Measuring program effectiveness may sound like the bean-counting afterthought to the real work of program implementation. But measuring program effectiveness in the social sector can feel pretty high-stakes for organizations competing for limited funding dollars. And there’s plenty of controversy around how it should be done.
One particularly persistent debate centers around whether or not some programs are too “soft” to evaluate. Are the outcomes of, say, advocacy or empowerment initiatives too subjective, complex, or nuanced to evaluate with “hard” objective metrics?
A recent Stanford Social Innovation Review article by representatives of the Walton Family Foundation argues that this does not have to be the case, declaring “advocacy isn’t ‘soft’”. The authors describe how they have been able to apply logic models and performance measures to their advocacy projects in more or less the same way that they might … Read More »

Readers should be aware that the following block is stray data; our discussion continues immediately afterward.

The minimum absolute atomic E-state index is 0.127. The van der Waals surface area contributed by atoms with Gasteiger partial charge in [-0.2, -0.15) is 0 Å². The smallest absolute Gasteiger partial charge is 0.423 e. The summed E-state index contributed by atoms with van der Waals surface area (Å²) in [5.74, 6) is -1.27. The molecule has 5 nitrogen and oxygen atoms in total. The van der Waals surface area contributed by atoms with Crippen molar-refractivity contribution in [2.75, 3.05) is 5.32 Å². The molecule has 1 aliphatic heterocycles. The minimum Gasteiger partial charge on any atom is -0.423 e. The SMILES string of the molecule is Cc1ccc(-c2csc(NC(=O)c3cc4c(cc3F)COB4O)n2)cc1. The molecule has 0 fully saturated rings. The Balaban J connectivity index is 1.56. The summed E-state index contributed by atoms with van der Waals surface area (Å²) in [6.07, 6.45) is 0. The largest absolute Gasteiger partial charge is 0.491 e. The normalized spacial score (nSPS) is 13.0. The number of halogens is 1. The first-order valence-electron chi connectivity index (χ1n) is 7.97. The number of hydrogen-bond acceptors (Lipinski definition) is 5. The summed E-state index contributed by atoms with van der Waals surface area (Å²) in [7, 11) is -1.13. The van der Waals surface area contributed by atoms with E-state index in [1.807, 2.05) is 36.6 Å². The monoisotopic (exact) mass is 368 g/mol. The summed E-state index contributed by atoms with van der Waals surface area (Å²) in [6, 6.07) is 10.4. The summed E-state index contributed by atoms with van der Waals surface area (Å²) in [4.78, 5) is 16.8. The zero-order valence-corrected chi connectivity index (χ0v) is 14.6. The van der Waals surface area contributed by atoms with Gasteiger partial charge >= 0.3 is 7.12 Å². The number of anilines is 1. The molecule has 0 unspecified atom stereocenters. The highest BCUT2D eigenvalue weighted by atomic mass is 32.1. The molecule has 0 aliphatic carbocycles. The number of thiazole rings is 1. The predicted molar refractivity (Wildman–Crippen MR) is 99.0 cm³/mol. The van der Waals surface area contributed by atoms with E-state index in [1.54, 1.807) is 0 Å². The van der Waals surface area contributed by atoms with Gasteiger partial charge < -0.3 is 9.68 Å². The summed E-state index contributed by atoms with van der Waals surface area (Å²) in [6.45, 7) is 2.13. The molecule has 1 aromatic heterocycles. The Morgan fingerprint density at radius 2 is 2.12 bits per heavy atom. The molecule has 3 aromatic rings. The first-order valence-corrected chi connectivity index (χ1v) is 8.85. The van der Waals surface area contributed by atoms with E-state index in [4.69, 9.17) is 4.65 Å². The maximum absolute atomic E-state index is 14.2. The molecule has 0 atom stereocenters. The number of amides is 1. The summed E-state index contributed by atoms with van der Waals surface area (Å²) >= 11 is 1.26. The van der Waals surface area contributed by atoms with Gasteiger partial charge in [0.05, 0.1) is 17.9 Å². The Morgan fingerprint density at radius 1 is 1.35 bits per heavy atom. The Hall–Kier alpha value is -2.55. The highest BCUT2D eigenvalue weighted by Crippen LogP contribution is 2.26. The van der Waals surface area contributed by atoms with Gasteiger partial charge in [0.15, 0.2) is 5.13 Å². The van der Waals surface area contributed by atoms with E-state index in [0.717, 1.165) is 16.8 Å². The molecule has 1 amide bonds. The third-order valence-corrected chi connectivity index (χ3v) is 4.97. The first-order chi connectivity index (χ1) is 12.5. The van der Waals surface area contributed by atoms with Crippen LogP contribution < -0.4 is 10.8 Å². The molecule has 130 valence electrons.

Ethan Wilkes at Sauder School of Business
Ethan will deliver a keynote speech at the UBC Sauder School of Business Propelling Social Ventures 2014: From Ideas to Impact conference on April 15 in Vancouver. He will speak to ways the public sector and social innovators can work more closely for greater impact, followed by a panel discussion with directors from the Ministry of Social Development and Social Innovation and Social Innovation Generations (SiG) West.
The clearest representation of healthcare is a doctor sitting with a patient. Whether it’s a routine checkup or a serious procedure, direct interaction is central to how health care happens. If you want to improve health outcomes, this interaction is a good place to start: putting new technology in the doctor’s bag, ensuring vaccines or essential medicines reach patients, or simply building new clinics.
But, of course, we know that there are hundreds of other people who make that interaction possible: diagnosticians, administrators, insurers, janitors, receptionists, truck drivers, cooks, regulators, researchers…the list is endless. These are the people who compose a health care system. And the design of such a service delivery system can dramatically impact the effectiveness and efficiency of the care provided.
The global health sector is paying increasing attention to the systems that ensure care reaches … Read More »
Global health efforts in the past decade or so have taken an aggressive and largely successful targeted approach to some of the world’s most harmful diseases such as HIV-AIDS, TB and malaria.